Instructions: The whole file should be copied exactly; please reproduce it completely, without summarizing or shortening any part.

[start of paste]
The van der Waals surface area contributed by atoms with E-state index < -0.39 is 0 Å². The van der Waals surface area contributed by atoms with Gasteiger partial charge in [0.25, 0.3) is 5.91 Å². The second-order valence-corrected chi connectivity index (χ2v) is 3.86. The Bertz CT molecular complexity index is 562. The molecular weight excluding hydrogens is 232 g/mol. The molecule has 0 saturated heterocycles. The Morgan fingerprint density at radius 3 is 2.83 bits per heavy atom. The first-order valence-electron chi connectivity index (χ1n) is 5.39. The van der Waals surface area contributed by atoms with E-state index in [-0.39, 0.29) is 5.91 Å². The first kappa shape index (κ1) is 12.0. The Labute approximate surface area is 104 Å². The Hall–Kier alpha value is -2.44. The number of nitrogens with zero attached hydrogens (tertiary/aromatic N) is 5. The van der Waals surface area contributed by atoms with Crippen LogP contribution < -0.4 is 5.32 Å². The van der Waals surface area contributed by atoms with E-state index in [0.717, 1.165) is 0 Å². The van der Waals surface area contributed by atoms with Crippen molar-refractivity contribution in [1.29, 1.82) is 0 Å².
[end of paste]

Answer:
The van der Waals surface area contributed by atoms with E-state index < -0.39 is 0 Å². The van der Waals surface area contributed by atoms with Gasteiger partial charge in [0.25, 0.3) is 5.91 Å². The second-order valence-corrected chi connectivity index (χ2v) is 3.86. The Bertz CT molecular complexity index is 562. The molecular weight excluding hydrogens is 232 g/mol. The molecule has 0 saturated heterocycles. The Morgan fingerprint density at radius 3 is 2.83 bits per heavy atom. The first-order valence-electron chi connectivity index (χ1n) is 5.39. The van der Waals surface area contributed by atoms with E-state index in [-0.39, 0.29) is 5.91 Å². The first kappa shape index (κ1) is 12.0. The Labute approximate surface area is 104 Å². The Hall–Kier alpha value is -2.44. The number of nitrogens with zero attached hydrogens (tertiary/aromatic N) is 5. The van der Waals surface area contributed by atoms with Crippen LogP contribution < -0.4 is 5.32 Å². The van der Waals surface area contributed by atoms with E-state index in [0.717, 1.165) is 0 Å². The van der Waals surface area contributed by atoms with Crippen molar-refractivity contribution in [1.29, 1.82) is 0 Å².